My albums of 2021

All the albums I bought or acquired in 2021

My annual review of what I’ve most enjoyed listening to during the last 12 months, and my albums of the year.

  1. Mordred—The Dark Parade
  2. Sel Balamir—Swell (EP)
  3. Amplifier—Bonus EP (2004) / Glory Electricity (Sunset Version)
  4. Steven Wilson—The Future Bites
  5. Jerry Cantrell—Brighten
  6. Graeme Lamb—Winter Passing
  7. Gojira—Fortitude
  8. Mastodon—Hushed and Grim
  9. Charlie Benante—Silver Linings
  10. Sepultura—SepulQuarta

Honourable mentions:

  • Aporia—Internal Conflict
  • Exodus—Persona Non Grata
  • Iron Maiden—Senjutsu

2021 was a little better than the previous year in terms of the number of albums acquired. This year I added 17 new releases to my collection, compared with 11 last year. A far cry from the 123 I acquired in 2005—three years before I had children, mind!

Top 15 artists (Last.fm)

Before launching into my top 10 albums though, I’ve just taken a look at my Last.fm top 15 artists over the last 12 months. This reflects what I’ve actually been listening to over the last year: at home, at work, and on my Android phone. Thanks to the Covid-19 pandemic, however, most of this was on my PC at home.

My Last.fm 2021 report offers me the following statistics:

  • 421 artists (compared with 297 in 2020, a 41% increase)
  • 695 albums played (compared with 594 in 2020)
  • 5,101 tracks played (compared with 4,692 in 2020)
  • I listened to music most on a Friday
  • My most active hour for listening to music is 16:00
  • My most active music listening day was 16 June (97 tracks played)
  • My most popular genres were rock, thrash metal, progressive rock, metal and progressive metal

These were my top 15 artists listened to throughout the year:

  1. Marillion—221 tracks
  2. Mastodon—186
  3. Big Country—173
  4. Queen—168
  5. Mordred—166
  6. Metallica—162
  7. Lamb of God—154
  8. Wolfgang Amadeus Mozart—152
  9. Depeche Mode—150
  10. Foo Fighters—143
  11. Dream Theater—137
  12. Opeth—133
  13. Prong—132
  14. Chris Remo (Firewatch soundtrack)—127
  15. Sepultura—124

Entries above in bold indicate artists that also feature in this year’s top 10 of new music.

Reflecting on the past 12 months saw me move from Cegedim Healthcare Solutions to Sky in May, and then accept a new job in December (starting in January 2022), working from home, enduring arguably the worst British government in living history, while trying to avoid Covid-19, I am not surprised that I retreated into my favourite artists for familiarity and comfort through such turmoil.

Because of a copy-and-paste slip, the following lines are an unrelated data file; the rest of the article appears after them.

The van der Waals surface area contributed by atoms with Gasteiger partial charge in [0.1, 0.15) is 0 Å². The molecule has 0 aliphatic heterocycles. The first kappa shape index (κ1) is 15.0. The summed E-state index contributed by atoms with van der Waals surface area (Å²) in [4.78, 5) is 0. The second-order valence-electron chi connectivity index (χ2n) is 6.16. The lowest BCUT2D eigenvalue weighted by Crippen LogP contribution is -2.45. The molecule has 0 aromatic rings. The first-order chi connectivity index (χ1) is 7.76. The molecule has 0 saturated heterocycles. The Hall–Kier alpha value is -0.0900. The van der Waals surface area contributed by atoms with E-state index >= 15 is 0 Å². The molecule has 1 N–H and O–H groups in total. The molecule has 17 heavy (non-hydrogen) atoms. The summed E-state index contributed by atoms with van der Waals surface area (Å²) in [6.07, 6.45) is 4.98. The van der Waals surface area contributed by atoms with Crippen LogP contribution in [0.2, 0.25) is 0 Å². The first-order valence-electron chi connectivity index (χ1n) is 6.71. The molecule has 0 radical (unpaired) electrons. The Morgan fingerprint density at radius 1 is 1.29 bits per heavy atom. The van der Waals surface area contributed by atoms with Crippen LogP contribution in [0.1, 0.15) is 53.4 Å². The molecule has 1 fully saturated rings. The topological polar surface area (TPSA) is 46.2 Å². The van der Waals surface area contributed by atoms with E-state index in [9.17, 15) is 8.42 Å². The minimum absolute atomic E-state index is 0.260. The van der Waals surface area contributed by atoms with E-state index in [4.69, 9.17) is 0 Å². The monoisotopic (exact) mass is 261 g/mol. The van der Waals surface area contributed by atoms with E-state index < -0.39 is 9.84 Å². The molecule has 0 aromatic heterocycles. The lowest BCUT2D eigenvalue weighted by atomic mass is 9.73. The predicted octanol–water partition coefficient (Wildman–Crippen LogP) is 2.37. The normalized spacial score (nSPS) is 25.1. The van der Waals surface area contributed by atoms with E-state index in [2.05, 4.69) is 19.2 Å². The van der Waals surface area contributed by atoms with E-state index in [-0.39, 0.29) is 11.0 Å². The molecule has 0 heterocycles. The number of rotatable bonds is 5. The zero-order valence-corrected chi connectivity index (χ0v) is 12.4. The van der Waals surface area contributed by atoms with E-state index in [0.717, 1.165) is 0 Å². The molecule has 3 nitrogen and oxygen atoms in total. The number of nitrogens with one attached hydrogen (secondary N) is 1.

Just as I also ‘binge watched’ a number of series on Netflix, I also found myself ‘binge listening’ to the entire back catalogues of favourite artists. That Marillion (#1) came out top is a bit of a surprise. A documentary about the life of Freddie Mercury and rewatching footage of the 1992 tribute concert at Wembley (I was there!) reignited my love of Queen (#4)—I have struggled with their Paul Rodgers and Adam Lambert incarnations.

I am still working my way slowly through the Mozart box set (#8), and listening to Dave Grohl’s autobiography on Audible lead that Foo Fighters (#10) making a surprise appearance. I also found listening to the Firewatch soundtrack by Chris Remo (#14) soothing an conducive to working along to, which is why that appeared.

10. Sepultura—SepulQuarta

The first of two lockdown albums, I loved Sepultura’s ‘SepulQuarta’ collaborations as they came out on YouTube.

As Sepultura guitarist Andreas Kisser said to Blabbermouth, “‘SepulQuarta’ was born at the very beginning of the pandemic when everything was halted. We had a new album out, but we couldn’t tour for it. Therefore, we created this recurring event where we could talk with our fans around the world, play our music and exchange ideas. It was a blast! ‘SepulQuarta’ kept us alive and strong throughout one of the most difficult times in human history.”

9. Charlie Benante—Silver Linings